Ensign, a veterinarian, served two terms in the House of Representatives before taking on Reid. An unapologetic conservative, he has close ties to the Las Vegas gambling community, which is a key reason why he won the House seat in 1994 and 1996. His district, the state's 1st C.D. , includes Democratic Las Vegas and is generally regarded as the much more Democratic and liberal of the state's two congressional districts.

Reid spent just under $5 million on his reelection, while Ensign spent just under $3.5 million on his challenge. But the Republican blames his lack of a strong grass roots organization on his 1998 defeat, not a lack of funds.

Bryan was expected to cruise to his reelection, but the open seat immediately looked like a problem for the Democrats. When former governor Bob Miller decided against the race, Democrats turned to Attorney General Frankie Sue Del Papa, a proven vote-getter. But her poor relations with organized labor and doubts about her fund raising ability caused Reid to continue his search for a strong candidate against Ensign.

Del Papa ultimately withdrew from the Senate contest, leaving the Democrats with few choices other than attorney Ed Bernstein. A personal injury lawyer who advertises on television, Bernstein has a terrible public image according to state polling. He still hasn't announced a final decision about the Senate race, but the Democrats appear to have few choices.

Ensign, meanwhile, looks stronger and stronger. Always charismatic, he sounds more mature and thoughtful than in the past, and that should make him even more formidable a contender. Democrats are sure to attack the Republican's conservative record - his pro-life views weren't an issue in the 1998 Senate contest because Reid was also pro-life - but it's hard to see Bernstein or any other likely Democratic candidate getting much traction against the former congressman.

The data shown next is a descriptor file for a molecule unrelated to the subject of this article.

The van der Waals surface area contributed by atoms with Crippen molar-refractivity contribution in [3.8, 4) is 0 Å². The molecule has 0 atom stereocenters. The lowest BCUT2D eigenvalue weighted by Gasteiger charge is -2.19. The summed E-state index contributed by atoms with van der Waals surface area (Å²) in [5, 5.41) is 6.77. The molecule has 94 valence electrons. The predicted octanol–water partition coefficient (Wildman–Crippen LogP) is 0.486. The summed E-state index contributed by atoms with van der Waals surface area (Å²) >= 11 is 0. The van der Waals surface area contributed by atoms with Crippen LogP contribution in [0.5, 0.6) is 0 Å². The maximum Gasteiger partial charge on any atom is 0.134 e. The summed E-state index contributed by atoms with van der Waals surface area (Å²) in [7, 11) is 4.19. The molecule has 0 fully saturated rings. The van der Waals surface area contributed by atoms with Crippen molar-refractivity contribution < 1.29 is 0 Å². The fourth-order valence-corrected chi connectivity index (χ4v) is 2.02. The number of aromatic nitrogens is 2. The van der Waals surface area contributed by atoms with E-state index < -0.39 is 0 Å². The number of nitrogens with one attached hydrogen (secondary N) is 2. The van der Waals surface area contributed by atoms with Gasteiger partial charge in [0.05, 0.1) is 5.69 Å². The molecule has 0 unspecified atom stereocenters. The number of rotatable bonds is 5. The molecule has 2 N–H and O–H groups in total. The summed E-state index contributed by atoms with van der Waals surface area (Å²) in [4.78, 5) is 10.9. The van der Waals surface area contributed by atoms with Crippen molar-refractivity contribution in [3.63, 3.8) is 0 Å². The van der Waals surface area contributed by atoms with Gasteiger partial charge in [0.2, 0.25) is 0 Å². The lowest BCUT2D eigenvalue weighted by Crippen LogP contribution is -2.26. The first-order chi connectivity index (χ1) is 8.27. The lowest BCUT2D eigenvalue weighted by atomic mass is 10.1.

This race is Ensign's to lose, and it is hard to imagine him doing so.

10 Most Vulnerable House incumbents seeking reelection in 2000 (listed alphabetically):


Cook, Utah 2
Dickey, Arkansas 4
Fletcher, Kentucky 6
Hostettler, Indiana 8
Rogan, California 27
Sherwood, Pennsylvania 10


Forbes, New York 1
Hoeffel, Pennsylvania 13
Holt, New Jersey 12
Maloney, Connecticut 5


Analysis: Lessons from Election 1999 (11-8-99)

The CNN/WMUR Town Hall Meetings at Dartmouth (10-29-99)

Spotlight on key races in 2000 (10-14-99)

The races for governor in 1999 (10-6-99)

The GOP presidential race after Ames (8-17-99)

Death of a congressman gives GOP chance to pick up House seat in California (8-6-99)

Democrats eye GOP House seats in North Carolina, Washington (7-21-99)

Best chance of unseating Democratic House incumbent may be in Connecticut (7-8-99)

Fierce Democratic Senate primaries expected in New Jersey and Rhode Island (6-22-99)

GOP has a chance to pick up Democratic Pennsylvania House seat (6-9-99)

Rep. Capps will have to fight for evenly split district (5-24-99)

Rep. Rogan undecided on re-electon bid, but GOP seat at risk either way (5-12-99)

Democrats look for candidate to beat Sen. Grams (4-29-99)

Hot race for Livingston's Louisiana House seat (4-13-99)

DeWine's re-election chances stronger with no declared Democratic challenger (3-29-99)

Mack's retirement means competitive race for Senate in Florida (3-16-99)

Mississippi's gov. race may determine bragging rights for Election '99 (2-25-99)

Impeachment votes could be a factor in some Senate races next year (2-12-99)

Open or closed? The politics of the final debate (2-8-99)

Challengers look to Chenoweth to honor term-limit pledge (1-26-99)

The state of Bill Clinton's State of the Union (1-20-99)

N.Y. Senate race could be a wild one (1-13-99)

More Rothenberg reports


Congressional races


Thursday, October 14, 1999